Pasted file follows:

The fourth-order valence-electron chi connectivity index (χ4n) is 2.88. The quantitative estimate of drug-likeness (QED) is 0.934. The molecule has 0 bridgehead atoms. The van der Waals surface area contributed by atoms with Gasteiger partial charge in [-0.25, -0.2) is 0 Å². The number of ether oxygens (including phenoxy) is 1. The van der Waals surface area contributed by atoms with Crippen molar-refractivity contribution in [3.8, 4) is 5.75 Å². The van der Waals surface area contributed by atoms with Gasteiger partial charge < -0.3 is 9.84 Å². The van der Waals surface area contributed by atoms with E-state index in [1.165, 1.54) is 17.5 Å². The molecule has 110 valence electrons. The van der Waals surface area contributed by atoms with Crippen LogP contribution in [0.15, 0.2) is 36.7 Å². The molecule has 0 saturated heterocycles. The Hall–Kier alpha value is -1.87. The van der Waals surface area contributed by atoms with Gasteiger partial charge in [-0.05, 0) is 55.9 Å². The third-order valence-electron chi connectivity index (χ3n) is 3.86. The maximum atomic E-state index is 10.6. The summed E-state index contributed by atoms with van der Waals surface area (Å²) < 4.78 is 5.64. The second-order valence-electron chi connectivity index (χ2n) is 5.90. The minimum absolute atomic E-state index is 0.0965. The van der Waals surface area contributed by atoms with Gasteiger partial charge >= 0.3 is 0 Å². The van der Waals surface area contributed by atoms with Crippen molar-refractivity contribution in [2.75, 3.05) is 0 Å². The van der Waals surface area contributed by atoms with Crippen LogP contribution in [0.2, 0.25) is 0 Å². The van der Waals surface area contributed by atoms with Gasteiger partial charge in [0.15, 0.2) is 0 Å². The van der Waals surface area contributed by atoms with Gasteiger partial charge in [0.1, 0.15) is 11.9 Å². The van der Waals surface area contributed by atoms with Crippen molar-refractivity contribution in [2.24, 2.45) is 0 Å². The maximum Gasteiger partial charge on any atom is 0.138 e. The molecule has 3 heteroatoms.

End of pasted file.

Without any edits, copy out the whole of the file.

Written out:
The fourth-order valence-electron chi connectivity index (χ4n) is 2.88. The quantitative estimate of drug-likeness (QED) is 0.934. The molecule has 0 bridgehead atoms. The van der Waals surface area contributed by atoms with Gasteiger partial charge in [-0.25, -0.2) is 0 Å². The number of ether oxygens (including phenoxy) is 1. The van der Waals surface area contributed by atoms with Crippen molar-refractivity contribution in [3.8, 4) is 5.75 Å². The van der Waals surface area contributed by atoms with Gasteiger partial charge < -0.3 is 9.84 Å². The van der Waals surface area contributed by atoms with E-state index in [1.165, 1.54) is 17.5 Å². The molecule has 110 valence electrons. The van der Waals surface area contributed by atoms with Crippen LogP contribution in [0.15, 0.2) is 36.7 Å². The molecule has 0 saturated heterocycles. The Hall–Kier alpha value is -1.87. The van der Waals surface area contributed by atoms with Gasteiger partial charge in [-0.05, 0) is 55.9 Å². The third-order valence-electron chi connectivity index (χ3n) is 3.86. The maximum atomic E-state index is 10.6. The summed E-state index contributed by atoms with van der Waals surface area (Å²) < 4.78 is 5.64. The second-order valence-electron chi connectivity index (χ2n) is 5.90. The minimum absolute atomic E-state index is 0.0965. The van der Waals surface area contributed by atoms with Gasteiger partial charge >= 0.3 is 0 Å². The van der Waals surface area contributed by atoms with Crippen molar-refractivity contribution in [2.75, 3.05) is 0 Å². The van der Waals surface area contributed by atoms with Crippen LogP contribution in [0.2, 0.25) is 0 Å². The van der Waals surface area contributed by atoms with Gasteiger partial charge in [0.15, 0.2) is 0 Å². The van der Waals surface area contributed by atoms with Gasteiger partial charge in [0.1, 0.15) is 11.9 Å². The van der Waals surface area contributed by atoms with Crippen molar-refractivity contribution in [2.24, 2.45) is 0 Å². The maximum Gasteiger partial charge on any atom is 0.138 e. The molecule has 3 heteroatoms.